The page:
2. Listening to poetry a lot when we were little (especially Mother Goose) and later reading it to ourselves.
  3. Growing up with it.
  4. Grandma quoting poetry. Mom reading it to us. We were influenced by the things around us.

So, it basically comes down to exposure. Were they born with a special penchant for poetry? No. It was more about nurture and poetry woven into life. In a similar vein, this week we are going to share poetry resources, ways that poetry is used in the Bible, and give you a chance to express yourself in poem. Exposure, baby!

Get your iambic pentameter on! Find your inner limerick! Or if need be, lament with those who mourn. Our God is one of vast creativity and we will explore and celebrate the poetic way he expresses himself as we, as image bearers, follow suit.

Do you like poetry? What poems hold a special place for you? What makes you tipsy with joy?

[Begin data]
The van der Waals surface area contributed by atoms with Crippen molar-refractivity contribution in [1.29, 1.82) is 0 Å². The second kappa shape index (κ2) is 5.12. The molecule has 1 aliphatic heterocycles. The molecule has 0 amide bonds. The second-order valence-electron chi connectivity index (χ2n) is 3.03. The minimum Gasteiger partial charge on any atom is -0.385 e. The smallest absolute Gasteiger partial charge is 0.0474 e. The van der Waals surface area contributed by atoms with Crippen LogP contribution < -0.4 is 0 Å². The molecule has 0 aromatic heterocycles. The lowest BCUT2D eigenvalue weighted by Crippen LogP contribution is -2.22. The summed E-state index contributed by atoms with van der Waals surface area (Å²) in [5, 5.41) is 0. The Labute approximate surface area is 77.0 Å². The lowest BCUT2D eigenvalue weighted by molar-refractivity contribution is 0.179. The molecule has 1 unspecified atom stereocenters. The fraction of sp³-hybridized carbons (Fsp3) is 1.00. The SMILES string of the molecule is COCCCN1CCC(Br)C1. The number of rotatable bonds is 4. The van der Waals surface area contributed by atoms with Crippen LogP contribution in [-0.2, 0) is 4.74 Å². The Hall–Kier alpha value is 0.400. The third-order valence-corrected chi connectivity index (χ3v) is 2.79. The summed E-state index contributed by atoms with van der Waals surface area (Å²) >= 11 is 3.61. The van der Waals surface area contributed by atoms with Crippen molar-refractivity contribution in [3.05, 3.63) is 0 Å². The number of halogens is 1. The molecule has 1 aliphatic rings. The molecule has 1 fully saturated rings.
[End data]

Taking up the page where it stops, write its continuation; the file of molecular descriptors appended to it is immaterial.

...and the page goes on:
Photo credit Nick Kenrick via Flickr


  1. Kimberly Todd February 23, 2014

    This post makes me tipsy with joy. I love your conclusion and wholeheartedly agree. Exposure nurtures a love of good things. And poetry is a good thing.

    1. Amy Young February 24, 2014

      I think exposure is like little kids and new foods. You might have to throw away a good bit, but then suddenly one day they eat without protest. And you walk across the red sea on dry ground 🙂

  2. Shelly Page February 23, 2014

    I can’t say I was nurtured in poetry, though I wrote some for classes and on rare occasions have taken a stab at it for no other reason than to just do it.  It seems that when I entered “work” my meandering over words diminished to the point that I have forgotten how to drink in words, slowly, like savoring a cup of hot tea.  As with my morning cup of tea, I too easily get attracted to something else I could do, and the tea gets cold, reheated, cold, reheated. Drinking becomes a task to just finish since I made it.  Poetry (and beautiful prose, I would add) asks that I sit for a spell and not be in rush to get to the next thing.